‘Repurposing’ work of Canada’s Famous Five for modern times

Posted October 23, 2014

Written by Beth Lyons



This past Saturday, Canadians celebrated Persons Day, an annual commemoration of the 1929 Persons Case that was heard before the Committee of the Imperial Privy Council (Canada’s court of last resort at that time; the equivalent of our modern day Supreme Court) and resulted in the ruling that determined that women are indeed persons under the law.

On Monday, Governor General’s Awards in Commemoration of the Persons Case were presented, with Moncton’s own Chantal Thanh Laplante receiving one for her years of feminist activism.

An integral part of the Persons Case is the story of the Famous Five – the five Canadian women who created and filed a petition with the Privy Council requesting an answer to the question of whether, under the British North America Act of 1867, Canadian women were “qualified persons” who could be appointed to Canada’s Senate, which lead to the larger question the question of whether women were considered persons.

The five women – Henrietta Edwards, Nellie McClung, Louise McKinney, Emily Murphy and Irene Parlby – are heralded as women’s rights pioneers in Canada and are memorialized in our collective memories and with monuments throughout the country.

What is often left out of the story of the Persons Case and the Famous Five is, of course, that not all women became persons in 1929. Women without property, indigenous women and racialized women, for instance, remained non-persons under the law. Some of the Famous Five held racist views and promoted eugenics.

How does a country celebrate a significant win for (some) women such as the Persons Case while also acknowledging the fact that many women were excluded from the rights gained through the case? How do we hold up certain members of the Famous Five for their progressive pursuits while neatly ignoring the distinctly un-progressive views on race they simultaneously shared and spoke of?

One way is to reimagine our celebration of the Persons Day with by explicitly including focus on the successes and struggles of the very people who were excluded from the gains of the Persons Case.

Last October, Dr. Lynn Gehl, an Aboriginal activist, published a blog post titled Persons Day: The Indigenous Famous Five Contingent. The post outlined the efforts of five Indigenous women – Mary Two-Axe Early, Jeanette Corbiere Lavell, Yvonne Bedard, Sandra Lovelace and Sharon Donna McIvor – to address sexism in Canada’s Indian Act.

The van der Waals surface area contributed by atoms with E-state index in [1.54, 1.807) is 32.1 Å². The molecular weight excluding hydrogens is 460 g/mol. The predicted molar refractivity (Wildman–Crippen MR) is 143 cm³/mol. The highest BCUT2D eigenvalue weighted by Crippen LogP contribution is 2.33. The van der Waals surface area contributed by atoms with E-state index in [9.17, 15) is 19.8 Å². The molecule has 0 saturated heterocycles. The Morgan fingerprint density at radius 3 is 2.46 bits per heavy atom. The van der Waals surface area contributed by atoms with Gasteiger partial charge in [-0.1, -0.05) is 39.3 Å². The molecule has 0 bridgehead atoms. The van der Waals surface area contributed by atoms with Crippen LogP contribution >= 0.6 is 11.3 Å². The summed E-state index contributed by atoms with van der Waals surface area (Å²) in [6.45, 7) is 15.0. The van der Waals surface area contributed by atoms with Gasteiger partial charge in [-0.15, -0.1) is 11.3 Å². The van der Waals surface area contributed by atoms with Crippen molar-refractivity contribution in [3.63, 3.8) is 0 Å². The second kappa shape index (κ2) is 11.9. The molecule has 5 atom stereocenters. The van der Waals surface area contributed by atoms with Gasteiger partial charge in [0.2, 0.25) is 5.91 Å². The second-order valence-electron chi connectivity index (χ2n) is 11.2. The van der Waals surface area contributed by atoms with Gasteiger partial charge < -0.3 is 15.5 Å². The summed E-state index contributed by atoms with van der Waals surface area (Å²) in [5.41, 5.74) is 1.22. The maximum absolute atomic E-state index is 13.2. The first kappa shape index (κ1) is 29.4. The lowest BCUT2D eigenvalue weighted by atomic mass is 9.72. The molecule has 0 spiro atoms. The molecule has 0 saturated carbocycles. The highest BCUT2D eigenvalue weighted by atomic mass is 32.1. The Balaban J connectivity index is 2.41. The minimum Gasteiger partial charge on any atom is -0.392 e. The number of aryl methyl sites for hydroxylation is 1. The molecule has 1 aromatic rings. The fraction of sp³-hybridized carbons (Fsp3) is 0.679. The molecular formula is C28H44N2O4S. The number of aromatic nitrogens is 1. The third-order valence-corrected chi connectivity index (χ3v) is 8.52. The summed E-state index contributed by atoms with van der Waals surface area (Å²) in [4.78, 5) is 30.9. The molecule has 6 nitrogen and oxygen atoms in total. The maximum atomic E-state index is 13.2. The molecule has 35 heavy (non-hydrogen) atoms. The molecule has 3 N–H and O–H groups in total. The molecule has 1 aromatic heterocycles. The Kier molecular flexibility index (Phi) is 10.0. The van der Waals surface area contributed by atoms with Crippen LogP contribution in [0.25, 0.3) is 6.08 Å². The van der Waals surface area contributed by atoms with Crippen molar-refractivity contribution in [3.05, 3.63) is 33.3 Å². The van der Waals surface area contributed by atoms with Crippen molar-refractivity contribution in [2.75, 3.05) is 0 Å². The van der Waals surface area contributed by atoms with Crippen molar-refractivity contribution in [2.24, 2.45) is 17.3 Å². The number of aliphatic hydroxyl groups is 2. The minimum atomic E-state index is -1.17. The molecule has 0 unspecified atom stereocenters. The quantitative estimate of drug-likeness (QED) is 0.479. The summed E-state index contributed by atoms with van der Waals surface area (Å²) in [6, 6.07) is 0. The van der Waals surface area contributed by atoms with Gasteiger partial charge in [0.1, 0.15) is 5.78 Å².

The Indian Act passed in 1876 and is still in effect today. The Act outlines how Aboriginal reserves and bands may operate, how Canada interacts with reserves and bands, and also defines who is recognized as “Indian” in Canada. (I’m going to use the term Indian from here on in this column to refer to indigenous persons with recognized status through the Indian Act.)

The work of the Indigenous Famous Five has focused on the latter aspect of the Indian Act, specifically how it has affected indigenous women and children.

In 1951, the Indian Act laid out that Indian women who married non-Indian men lost their status as Indians in the eyes of the Canadian government, and therefore could not pass it on to their children. Not only was this an affront to the matrilineal traditions of many indigenous cultures, but resulted in the loss of land and community for many indigenous women and their children. Many critics understand the goal of this part of the Indian Act to be the reduction of the number of recognized Indians in Canada to lessen Canada’s treaty obligations and further assimilate (and colonize) the land’s indigenous peoples.

The above-mentioned indigenous women successfully challenged many aspects of sexism in the Indian Act. Dr. Gehl herself has taken up the work of addressing sexism that has emerged in the Act and its administration in the wake of progress wrought by the Indigenous Famous Five. Notably, she is challenging a provision that causes children born to Indian mothers but lacking the name of a father on a birth certificate to be declared non-Indian.

This Persons Day, LEAF, the Women’s Legal Education and Action Fund which works to make sure that Canadian courts respect gender equality as laid out in the Canadian Charter of Rights and Freedoms, chose to signal-boost the story of the Indigenous Famous Five.

LEAF issued a press release stating, “We at LEAF are acutely aware that the 1929 Persons Case only achieved personhood for a certain class of Canadian women with a certain amount of property and excluded Indigenous, and racialized women. However, one way to look at it is that those women with privilege cracked open the door for others to push through. We at LEAF believe that we can work together to crack the door open more widely and more completely to achieve full equality for all women and girls across Canada.”

The release went on to name the Indigenous Famous Five and support the ongoing work of Dr. Gehl.

This is a fantastic example of how celebrations of historic events of significance that are far from perfect, but still important, can evolve and be transformed into testaments to the very values that were sorely lacking in the actual event.

Beth Lyons, associate director of YWCA Moncton, writes about equality issues and social justice.

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